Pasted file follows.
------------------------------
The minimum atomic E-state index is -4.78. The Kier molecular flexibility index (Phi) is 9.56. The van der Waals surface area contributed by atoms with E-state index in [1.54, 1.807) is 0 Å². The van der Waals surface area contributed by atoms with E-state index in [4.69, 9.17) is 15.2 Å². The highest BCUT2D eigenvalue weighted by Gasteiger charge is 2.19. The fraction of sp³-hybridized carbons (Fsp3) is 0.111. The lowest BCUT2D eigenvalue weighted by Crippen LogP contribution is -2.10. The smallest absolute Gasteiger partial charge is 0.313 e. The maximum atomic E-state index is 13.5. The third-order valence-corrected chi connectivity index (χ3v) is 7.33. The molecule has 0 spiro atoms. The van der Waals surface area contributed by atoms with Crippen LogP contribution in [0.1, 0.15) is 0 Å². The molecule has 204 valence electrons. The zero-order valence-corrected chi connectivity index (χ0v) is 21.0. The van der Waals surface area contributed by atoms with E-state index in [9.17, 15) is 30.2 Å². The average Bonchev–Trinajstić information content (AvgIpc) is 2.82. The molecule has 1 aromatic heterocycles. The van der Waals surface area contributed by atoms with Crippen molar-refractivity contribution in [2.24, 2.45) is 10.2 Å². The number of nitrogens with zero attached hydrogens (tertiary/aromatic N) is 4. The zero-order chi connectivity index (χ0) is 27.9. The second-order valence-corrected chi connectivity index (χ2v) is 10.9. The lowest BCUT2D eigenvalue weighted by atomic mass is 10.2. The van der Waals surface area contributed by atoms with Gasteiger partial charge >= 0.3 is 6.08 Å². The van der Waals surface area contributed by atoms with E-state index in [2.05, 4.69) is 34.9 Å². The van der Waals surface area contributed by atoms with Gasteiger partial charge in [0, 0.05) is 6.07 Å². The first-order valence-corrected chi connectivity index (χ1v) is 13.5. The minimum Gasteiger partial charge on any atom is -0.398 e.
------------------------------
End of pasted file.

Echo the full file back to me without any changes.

The minimum atomic E-state index is -4.78. The Kier molecular flexibility index (Phi) is 9.56. The van der Waals surface area contributed by atoms with E-state index in [1.54, 1.807) is 0 Å². The van der Waals surface area contributed by atoms with E-state index in [4.69, 9.17) is 15.2 Å². The highest BCUT2D eigenvalue weighted by Gasteiger charge is 2.19. The fraction of sp³-hybridized carbons (Fsp3) is 0.111. The lowest BCUT2D eigenvalue weighted by Crippen LogP contribution is -2.10. The smallest absolute Gasteiger partial charge is 0.313 e. The maximum atomic E-state index is 13.5. The third-order valence-corrected chi connectivity index (χ3v) is 7.33. The molecule has 0 spiro atoms. The van der Waals surface area contributed by atoms with Crippen LogP contribution in [0.1, 0.15) is 0 Å². The molecule has 204 valence electrons. The zero-order valence-corrected chi connectivity index (χ0v) is 21.0. The van der Waals surface area contributed by atoms with E-state index in [9.17, 15) is 30.2 Å². The average Bonchev–Trinajstić information content (AvgIpc) is 2.82. The molecule has 1 aromatic heterocycles. The van der Waals surface area contributed by atoms with Crippen molar-refractivity contribution in [2.24, 2.45) is 10.2 Å². The number of nitrogens with zero attached hydrogens (tertiary/aromatic N) is 4. The zero-order chi connectivity index (χ0) is 27.9. The second-order valence-corrected chi connectivity index (χ2v) is 10.9. The lowest BCUT2D eigenvalue weighted by atomic mass is 10.2. The van der Waals surface area contributed by atoms with Gasteiger partial charge >= 0.3 is 6.08 Å². The van der Waals surface area contributed by atoms with E-state index in [2.05, 4.69) is 34.9 Å². The van der Waals surface area contributed by atoms with Gasteiger partial charge in [0, 0.05) is 6.07 Å². The first-order valence-corrected chi connectivity index (χ1v) is 13.5. The minimum Gasteiger partial charge on any atom is -0.398 e.